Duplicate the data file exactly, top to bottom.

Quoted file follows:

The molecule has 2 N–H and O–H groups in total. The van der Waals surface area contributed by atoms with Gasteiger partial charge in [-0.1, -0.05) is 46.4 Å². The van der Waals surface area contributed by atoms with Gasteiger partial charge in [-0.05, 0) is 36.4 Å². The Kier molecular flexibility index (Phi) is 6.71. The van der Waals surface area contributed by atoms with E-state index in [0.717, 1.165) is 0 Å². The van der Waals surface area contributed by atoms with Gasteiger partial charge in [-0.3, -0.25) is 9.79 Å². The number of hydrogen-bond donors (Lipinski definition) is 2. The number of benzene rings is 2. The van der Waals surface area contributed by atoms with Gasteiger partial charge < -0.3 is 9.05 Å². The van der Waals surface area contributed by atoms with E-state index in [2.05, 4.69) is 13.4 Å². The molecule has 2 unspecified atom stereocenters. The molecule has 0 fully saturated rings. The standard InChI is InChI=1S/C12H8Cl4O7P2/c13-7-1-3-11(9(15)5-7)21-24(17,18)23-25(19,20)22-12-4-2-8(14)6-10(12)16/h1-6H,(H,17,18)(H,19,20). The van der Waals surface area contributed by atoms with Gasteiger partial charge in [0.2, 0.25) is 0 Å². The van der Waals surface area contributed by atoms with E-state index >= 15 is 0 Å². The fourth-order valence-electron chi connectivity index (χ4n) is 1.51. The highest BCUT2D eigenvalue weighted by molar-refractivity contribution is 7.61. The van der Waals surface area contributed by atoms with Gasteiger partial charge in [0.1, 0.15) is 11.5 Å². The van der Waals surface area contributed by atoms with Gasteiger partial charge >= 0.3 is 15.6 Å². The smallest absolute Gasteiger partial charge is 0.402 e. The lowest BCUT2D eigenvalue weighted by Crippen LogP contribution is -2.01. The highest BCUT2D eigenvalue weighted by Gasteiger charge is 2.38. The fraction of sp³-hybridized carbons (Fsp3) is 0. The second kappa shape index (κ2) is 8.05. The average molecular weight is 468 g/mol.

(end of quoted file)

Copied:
The molecule has 2 N–H and O–H groups in total. The van der Waals surface area contributed by atoms with Gasteiger partial charge in [-0.1, -0.05) is 46.4 Å². The van der Waals surface area contributed by atoms with Gasteiger partial charge in [-0.05, 0) is 36.4 Å². The Kier molecular flexibility index (Phi) is 6.71. The van der Waals surface area contributed by atoms with E-state index in [0.717, 1.165) is 0 Å². The van der Waals surface area contributed by atoms with Gasteiger partial charge in [-0.3, -0.25) is 9.79 Å². The number of hydrogen-bond donors (Lipinski definition) is 2. The number of benzene rings is 2. The van der Waals surface area contributed by atoms with Gasteiger partial charge < -0.3 is 9.05 Å². The van der Waals surface area contributed by atoms with E-state index in [2.05, 4.69) is 13.4 Å². The molecule has 2 unspecified atom stereocenters. The molecule has 0 fully saturated rings. The standard InChI is InChI=1S/C12H8Cl4O7P2/c13-7-1-3-11(9(15)5-7)21-24(17,18)23-25(19,20)22-12-4-2-8(14)6-10(12)16/h1-6H,(H,17,18)(H,19,20). The van der Waals surface area contributed by atoms with Gasteiger partial charge in [0.2, 0.25) is 0 Å². The van der Waals surface area contributed by atoms with E-state index >= 15 is 0 Å². The fourth-order valence-electron chi connectivity index (χ4n) is 1.51. The highest BCUT2D eigenvalue weighted by molar-refractivity contribution is 7.61. The van der Waals surface area contributed by atoms with Gasteiger partial charge in [0.1, 0.15) is 11.5 Å². The van der Waals surface area contributed by atoms with Gasteiger partial charge >= 0.3 is 15.6 Å². The smallest absolute Gasteiger partial charge is 0.402 e. The lowest BCUT2D eigenvalue weighted by Crippen LogP contribution is -2.01. The highest BCUT2D eigenvalue weighted by Gasteiger charge is 2.38. The fraction of sp³-hybridized carbons (Fsp3) is 0. The second kappa shape index (κ2) is 8.05. The average molecular weight is 468 g/mol.